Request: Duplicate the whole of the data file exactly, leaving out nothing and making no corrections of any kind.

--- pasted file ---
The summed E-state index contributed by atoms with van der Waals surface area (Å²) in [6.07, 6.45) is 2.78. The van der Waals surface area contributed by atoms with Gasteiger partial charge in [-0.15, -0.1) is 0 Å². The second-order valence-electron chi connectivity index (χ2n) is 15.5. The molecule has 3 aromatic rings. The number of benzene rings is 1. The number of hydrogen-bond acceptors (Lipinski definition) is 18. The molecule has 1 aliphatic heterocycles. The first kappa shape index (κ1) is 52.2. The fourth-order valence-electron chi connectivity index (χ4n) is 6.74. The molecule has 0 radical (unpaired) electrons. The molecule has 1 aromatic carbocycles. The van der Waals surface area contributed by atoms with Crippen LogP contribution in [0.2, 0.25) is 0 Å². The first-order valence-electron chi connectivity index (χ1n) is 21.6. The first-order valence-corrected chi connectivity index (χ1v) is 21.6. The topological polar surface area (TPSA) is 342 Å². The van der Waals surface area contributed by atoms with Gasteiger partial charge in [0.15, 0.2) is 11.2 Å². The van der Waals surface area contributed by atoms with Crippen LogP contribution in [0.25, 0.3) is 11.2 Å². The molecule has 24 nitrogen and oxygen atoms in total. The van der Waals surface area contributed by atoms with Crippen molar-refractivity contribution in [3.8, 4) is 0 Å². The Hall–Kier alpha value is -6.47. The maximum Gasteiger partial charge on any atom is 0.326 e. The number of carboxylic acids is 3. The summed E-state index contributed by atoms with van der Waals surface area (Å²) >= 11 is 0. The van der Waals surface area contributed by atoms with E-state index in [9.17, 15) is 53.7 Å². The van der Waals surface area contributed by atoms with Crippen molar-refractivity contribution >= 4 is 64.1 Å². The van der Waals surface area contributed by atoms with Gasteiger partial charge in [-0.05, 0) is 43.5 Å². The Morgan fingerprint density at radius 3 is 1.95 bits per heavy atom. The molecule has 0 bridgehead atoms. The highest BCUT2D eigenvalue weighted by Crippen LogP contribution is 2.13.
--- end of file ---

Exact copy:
The summed E-state index contributed by atoms with van der Waals surface area (Å²) in [6.07, 6.45) is 2.78. The van der Waals surface area contributed by atoms with Gasteiger partial charge in [-0.15, -0.1) is 0 Å². The second-order valence-electron chi connectivity index (χ2n) is 15.5. The molecule has 3 aromatic rings. The number of benzene rings is 1. The number of hydrogen-bond acceptors (Lipinski definition) is 18. The molecule has 1 aliphatic heterocycles. The first kappa shape index (κ1) is 52.2. The fourth-order valence-electron chi connectivity index (χ4n) is 6.74. The molecule has 0 radical (unpaired) electrons. The molecule has 1 aromatic carbocycles. The van der Waals surface area contributed by atoms with Crippen LogP contribution in [0.2, 0.25) is 0 Å². The first-order valence-electron chi connectivity index (χ1n) is 21.6. The first-order valence-corrected chi connectivity index (χ1v) is 21.6. The topological polar surface area (TPSA) is 342 Å². The van der Waals surface area contributed by atoms with Gasteiger partial charge in [0.15, 0.2) is 11.2 Å². The van der Waals surface area contributed by atoms with Crippen LogP contribution in [0.25, 0.3) is 11.2 Å². The molecule has 24 nitrogen and oxygen atoms in total. The van der Waals surface area contributed by atoms with Crippen molar-refractivity contribution in [3.8, 4) is 0 Å². The Hall–Kier alpha value is -6.47. The maximum Gasteiger partial charge on any atom is 0.326 e. The number of carboxylic acids is 3. The summed E-state index contributed by atoms with van der Waals surface area (Å²) >= 11 is 0. The van der Waals surface area contributed by atoms with E-state index in [9.17, 15) is 53.7 Å². The van der Waals surface area contributed by atoms with Crippen molar-refractivity contribution >= 4 is 64.1 Å². The van der Waals surface area contributed by atoms with Gasteiger partial charge in [-0.05, 0) is 43.5 Å². The Morgan fingerprint density at radius 3 is 1.95 bits per heavy atom. The molecule has 0 bridgehead atoms. The highest BCUT2D eigenvalue weighted by Crippen LogP contribution is 2.13.